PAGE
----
Table 10: Type 1 Diabetes Mellitus–Pediatric
Study D
Treatment duration 28 weeks
Treatment in combination with Regular insulin
LANTUS + Regular Insulin NPH+ Regular Insulin
Number of subjects treated 174 175
HbA1c
  Baseline mean 8.5 8.8
  Change from baseline (adjusted mean) +0.3 +0.3
    Difference from NPH (adjusted mean) 0.0
    (95% CI ) (-0.2; +0.3)
Basal insulin dose
  Baseline mean 19 19
  Mean change from baseline -1 +2
Total insulin dose
  Baseline mean 43 43
  Mean change from baseline +2 +3
Fasting blood glucose (mg/dL)
  Baseline mean 194 191
  Mean change from baseline -23 -12
Body weight (kg)
  Baseline mean 45.5 44.6
  Mean change from baseline 2.2 2.5

14.3 Clinical Studies in Adults with Type 2 Diabetes

In a randomized, controlled clinical study (Study E) (n=570), LANTUS was evaluated for 52 weeks in combination with oral anti-diabetic medications (a sulfonylurea, metformin, acarbose, or combinations of these drugs). The average age was 59.5 years. The majority of patients were White (92.8%) and 53.7% were male. The mean BMI was approximately 29.1 kg/m2. The mean duration of diabetes was 10.3 years. LANTUS administered once daily at bedtime was as effective as NPH insulin administered once daily at bedtime in reducing HbA1c and fasting glucose (Table 11). The rate of severe symptomatic hypoglycemia was similar in LANTUS and NPH insulin treated patients [see Adverse Reactions (6.1)].

In a randomized, controlled clinical study (Study F), in patients with type 2 diabetes not using oral anti-diabetic medications (n=518), a basal-bolus regimen of LANTUS once daily at bedtime or NPH insulin administered once or twice daily was evaluated for 28 weeks. Regular human insulin was used before meals, as needed. The average age was 59.3 years. The majority of patients were White (80.7%) and 60% were male. The mean BMI was approximately 30.5 kg/m2. The mean duration of diabetes was 13.7 years. LANTUS had similar effectiveness as either once- or twice-daily NPH insulin in reducing HbA1c and fasting glucose (Table 11) with a similar incidence of hypoglycemia [see Adverse Reactions (6.1)].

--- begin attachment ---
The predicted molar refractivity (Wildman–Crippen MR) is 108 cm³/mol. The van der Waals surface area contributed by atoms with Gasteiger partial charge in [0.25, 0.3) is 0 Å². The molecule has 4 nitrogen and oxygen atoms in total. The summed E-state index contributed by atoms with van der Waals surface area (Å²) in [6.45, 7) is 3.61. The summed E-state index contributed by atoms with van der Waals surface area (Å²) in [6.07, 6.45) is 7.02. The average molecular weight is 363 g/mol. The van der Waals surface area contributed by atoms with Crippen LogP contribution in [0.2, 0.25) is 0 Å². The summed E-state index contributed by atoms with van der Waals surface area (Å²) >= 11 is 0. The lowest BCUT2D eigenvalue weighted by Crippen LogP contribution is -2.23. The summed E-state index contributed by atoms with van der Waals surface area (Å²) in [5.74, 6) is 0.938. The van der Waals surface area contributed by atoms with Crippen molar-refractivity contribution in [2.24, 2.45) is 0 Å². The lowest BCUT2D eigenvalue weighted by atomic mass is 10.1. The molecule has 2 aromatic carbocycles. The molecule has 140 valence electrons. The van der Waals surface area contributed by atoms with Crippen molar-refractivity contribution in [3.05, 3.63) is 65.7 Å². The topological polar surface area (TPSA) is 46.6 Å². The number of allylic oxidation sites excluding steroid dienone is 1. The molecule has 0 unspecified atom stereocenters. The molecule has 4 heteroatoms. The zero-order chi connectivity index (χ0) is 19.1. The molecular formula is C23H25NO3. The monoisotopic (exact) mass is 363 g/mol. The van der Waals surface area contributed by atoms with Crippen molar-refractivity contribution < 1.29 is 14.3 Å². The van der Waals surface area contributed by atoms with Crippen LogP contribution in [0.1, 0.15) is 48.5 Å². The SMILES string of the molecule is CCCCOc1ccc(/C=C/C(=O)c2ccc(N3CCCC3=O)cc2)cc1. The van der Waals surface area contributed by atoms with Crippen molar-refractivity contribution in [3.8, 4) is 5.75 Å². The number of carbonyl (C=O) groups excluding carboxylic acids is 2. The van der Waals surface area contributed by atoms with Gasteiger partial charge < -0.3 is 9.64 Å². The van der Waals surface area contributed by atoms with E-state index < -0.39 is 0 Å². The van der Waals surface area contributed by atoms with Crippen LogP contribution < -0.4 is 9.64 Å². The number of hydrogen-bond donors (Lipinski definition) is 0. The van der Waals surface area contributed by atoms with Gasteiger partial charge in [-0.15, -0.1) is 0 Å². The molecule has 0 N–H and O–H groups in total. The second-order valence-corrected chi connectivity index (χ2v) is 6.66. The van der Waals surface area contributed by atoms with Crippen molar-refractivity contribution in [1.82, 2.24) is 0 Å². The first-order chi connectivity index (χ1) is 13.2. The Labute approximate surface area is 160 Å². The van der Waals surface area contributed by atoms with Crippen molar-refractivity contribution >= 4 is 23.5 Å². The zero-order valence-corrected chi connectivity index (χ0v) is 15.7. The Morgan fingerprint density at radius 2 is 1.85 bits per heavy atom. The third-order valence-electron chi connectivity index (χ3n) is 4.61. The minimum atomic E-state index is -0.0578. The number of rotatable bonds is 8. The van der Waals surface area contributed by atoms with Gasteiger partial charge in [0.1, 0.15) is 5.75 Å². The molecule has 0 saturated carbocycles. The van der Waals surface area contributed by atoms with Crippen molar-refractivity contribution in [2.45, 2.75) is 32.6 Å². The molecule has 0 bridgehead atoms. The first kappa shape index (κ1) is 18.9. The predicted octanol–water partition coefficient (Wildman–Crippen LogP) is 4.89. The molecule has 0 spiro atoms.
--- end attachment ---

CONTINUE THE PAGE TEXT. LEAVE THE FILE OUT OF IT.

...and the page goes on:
In a randomized, controlled clinical study (Study G), patients with type 2 diabetes were randomized to 5 years of treatment with once-daily LANTUS or twice-daily NPH insulin. For patients not previously treated with insulin, the starting dose of LANTUS or NPH insulin was 10 units daily. Patients who were already treated with NPH insulin either continued on the same total daily NPH insulin dose or started LANTUS at a dose that was 80% of the total previous NPH insulin dose. The primary endpoint for this study was a comparison of the progression of diabetic retinopathy by 3 or more steps on the Early Treatment Diabetic Retinopathy Study (ETDRS) scale. HbA1c change from baseline was a secondary endpoint. Similar glycemic control in the 2 treatment groups was desired in order to not confound the interpretation of the retinal data. Patients or study personnel used an algorithm to adjust the LANTUS and NPH insulin doses to a target fasting plasma glucose ≤100 mg/dL. After the LANTUS or NPH insulin dose was adjusted, other anti-diabetic agents, including pre-meal insulin were to be adjusted or added. The average age was 55.1 years. The majority of patients were White (85.3%) and 53.9% were male. The mean BMI was approximately 34.3 kg/m2. The mean duration of diabetes was 10.8 years. The LANTUS group had a smaller mean reduction from baseline in HbA1c compared to the NPH insulin group, which may be explained by the lower daily basal insulin doses in the LANTUS group (Table 11). The incidences of severe symptomatic hypoglycemia were similar between groups [see Adverse Reactions (6.1)].